Hiten Shah: I really like that. I think that that’s a really good way to think about discipline, and it actually makes sense even in my world where I can talk very emotionally but my behavior is unemotional. And that’s where the discipline kind of comes in, right? If I’m more thoughtful before I speak, I tend to have better results, and my discipline, everything just gets better that way. So I like that. I think you know that being disciplined, you’re almost implying this, and I’m curious what you think, but you might even just have said it, but it’s like what you’re telling me is that being disciplined means being unemotional. Is that correct?
Steli Efti: That is a good question. So I haven’t said that. I’m emotional. I’m not, no. I actually, no, I will actually completely disagree with this because being disciplined to me means actually being very emotional, but being able to override emotions because if I don’t feel anything, maybe if I have a regimen and I just do things everyday, and there’s not a question of if I feel like it or not, maybe that’s the type of discipline that a lot of people, that some people have. To me, discipline means to me discipline is the most valuable, it is the most valuable at times where when I am emotional, at times where I am in a mood that doesn’t lend itself to … Like when I don’t wanna do something, when I feel lethargic or depressed, or tired or moody, or angry, when my emotions with led me to do things that are self destructing or not productive, and my mind in this case, and my commitment to certain things is overriding that emotion, and I go well, I know I feel like not doing anything right now, but I’m gonna go over and fill out this paperwork and get it done because it needs to get done and I said I would do it. It’s overriding that emotion, to me. Discipline is most useful and valuable when I’m the most irrational and emotional, or when I’m in the most moody sense. When I don’t feel any emotion, when I just go through like habitual things that I do every single day because I’m committed to it, I mean it’s valuable there as well, but the most valuable to me is when I am emotional. That’s when discipline is the most valuable tool in my toolbox.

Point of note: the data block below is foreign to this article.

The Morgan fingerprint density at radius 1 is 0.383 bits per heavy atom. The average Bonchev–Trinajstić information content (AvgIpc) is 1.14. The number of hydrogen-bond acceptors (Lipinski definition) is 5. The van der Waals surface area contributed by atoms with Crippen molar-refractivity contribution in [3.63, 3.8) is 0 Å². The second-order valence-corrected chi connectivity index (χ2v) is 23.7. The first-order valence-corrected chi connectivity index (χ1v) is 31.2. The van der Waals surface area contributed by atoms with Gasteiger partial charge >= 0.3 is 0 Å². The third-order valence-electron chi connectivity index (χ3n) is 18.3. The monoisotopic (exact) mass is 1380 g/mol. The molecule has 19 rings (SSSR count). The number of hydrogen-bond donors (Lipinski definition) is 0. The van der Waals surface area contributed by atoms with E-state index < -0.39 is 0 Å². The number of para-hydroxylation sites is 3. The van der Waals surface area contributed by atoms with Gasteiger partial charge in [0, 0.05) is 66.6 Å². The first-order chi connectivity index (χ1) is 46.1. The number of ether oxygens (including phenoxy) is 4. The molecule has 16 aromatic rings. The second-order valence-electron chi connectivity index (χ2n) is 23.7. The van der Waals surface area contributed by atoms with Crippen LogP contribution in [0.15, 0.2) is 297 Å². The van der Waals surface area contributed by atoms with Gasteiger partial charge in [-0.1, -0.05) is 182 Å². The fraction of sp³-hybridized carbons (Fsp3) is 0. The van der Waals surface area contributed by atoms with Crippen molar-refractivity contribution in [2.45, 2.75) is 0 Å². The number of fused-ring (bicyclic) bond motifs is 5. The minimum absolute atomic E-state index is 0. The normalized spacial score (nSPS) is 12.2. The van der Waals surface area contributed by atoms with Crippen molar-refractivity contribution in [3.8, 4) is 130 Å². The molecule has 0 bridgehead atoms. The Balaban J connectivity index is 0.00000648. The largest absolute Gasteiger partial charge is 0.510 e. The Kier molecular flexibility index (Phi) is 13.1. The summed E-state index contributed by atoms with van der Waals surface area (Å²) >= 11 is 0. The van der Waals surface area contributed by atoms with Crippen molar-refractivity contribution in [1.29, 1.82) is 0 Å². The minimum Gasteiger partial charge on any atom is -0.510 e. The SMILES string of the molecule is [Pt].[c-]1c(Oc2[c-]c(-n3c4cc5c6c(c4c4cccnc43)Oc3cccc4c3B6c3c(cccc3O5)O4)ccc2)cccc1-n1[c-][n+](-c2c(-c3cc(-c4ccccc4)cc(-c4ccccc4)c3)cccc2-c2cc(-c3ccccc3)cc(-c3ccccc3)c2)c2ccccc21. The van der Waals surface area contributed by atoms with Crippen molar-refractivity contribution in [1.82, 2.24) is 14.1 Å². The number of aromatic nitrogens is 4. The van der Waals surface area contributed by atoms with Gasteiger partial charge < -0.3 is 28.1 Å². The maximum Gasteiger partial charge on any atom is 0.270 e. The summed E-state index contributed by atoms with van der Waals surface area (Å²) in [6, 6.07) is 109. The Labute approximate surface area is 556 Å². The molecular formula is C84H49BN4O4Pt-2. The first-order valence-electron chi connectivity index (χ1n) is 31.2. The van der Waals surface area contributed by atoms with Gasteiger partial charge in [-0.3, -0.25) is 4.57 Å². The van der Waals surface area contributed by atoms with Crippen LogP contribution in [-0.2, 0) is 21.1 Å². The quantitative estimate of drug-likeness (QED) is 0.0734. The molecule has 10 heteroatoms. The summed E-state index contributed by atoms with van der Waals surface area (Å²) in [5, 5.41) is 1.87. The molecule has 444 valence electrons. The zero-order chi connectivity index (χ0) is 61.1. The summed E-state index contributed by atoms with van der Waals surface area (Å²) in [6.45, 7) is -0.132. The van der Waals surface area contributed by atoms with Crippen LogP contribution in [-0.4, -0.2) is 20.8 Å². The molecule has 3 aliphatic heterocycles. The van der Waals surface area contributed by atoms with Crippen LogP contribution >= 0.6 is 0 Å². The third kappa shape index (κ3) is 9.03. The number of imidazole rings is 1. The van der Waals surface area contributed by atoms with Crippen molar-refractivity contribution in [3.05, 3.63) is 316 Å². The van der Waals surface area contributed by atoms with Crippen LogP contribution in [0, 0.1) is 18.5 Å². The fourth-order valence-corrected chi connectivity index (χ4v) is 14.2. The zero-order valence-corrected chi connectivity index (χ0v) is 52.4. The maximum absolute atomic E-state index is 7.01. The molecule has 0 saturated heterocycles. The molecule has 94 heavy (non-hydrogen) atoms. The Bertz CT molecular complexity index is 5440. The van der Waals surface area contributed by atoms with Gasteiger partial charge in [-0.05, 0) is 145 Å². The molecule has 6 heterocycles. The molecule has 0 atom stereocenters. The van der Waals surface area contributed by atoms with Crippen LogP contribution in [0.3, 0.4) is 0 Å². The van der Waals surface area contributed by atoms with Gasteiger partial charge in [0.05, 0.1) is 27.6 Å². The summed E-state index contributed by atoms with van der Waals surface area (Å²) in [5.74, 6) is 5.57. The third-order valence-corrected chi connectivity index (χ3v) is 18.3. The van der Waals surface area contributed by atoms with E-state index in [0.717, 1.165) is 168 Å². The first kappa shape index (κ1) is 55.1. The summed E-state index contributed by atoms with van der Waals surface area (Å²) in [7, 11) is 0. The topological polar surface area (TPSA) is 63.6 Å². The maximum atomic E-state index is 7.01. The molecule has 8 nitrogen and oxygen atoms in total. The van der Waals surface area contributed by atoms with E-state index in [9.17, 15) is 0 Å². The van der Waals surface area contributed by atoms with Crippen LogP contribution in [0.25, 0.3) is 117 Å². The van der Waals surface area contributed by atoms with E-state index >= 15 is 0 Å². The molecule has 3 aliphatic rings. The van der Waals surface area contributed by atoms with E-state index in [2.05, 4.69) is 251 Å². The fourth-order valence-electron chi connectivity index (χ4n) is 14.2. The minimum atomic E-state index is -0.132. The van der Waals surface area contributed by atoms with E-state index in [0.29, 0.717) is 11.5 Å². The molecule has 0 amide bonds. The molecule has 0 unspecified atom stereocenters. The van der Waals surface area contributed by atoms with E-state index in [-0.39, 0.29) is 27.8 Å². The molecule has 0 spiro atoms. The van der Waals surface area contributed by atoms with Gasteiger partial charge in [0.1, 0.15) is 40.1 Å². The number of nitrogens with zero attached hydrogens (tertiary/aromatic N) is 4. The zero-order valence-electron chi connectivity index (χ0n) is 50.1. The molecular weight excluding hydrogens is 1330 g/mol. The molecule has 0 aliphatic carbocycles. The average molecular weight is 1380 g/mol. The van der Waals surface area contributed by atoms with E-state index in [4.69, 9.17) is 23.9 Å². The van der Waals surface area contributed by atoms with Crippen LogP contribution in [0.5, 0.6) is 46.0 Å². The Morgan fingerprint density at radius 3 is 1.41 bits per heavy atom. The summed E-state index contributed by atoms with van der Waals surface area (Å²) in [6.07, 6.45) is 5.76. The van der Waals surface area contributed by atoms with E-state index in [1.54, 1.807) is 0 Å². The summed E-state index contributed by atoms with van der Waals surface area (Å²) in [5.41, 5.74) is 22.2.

Hiten Shah: Okay. I’m gonna read something I wrote based on a quote, and how I was feeling about a week ago. So I wrote this on a Saturday, I think.
Steli Efti: Okay.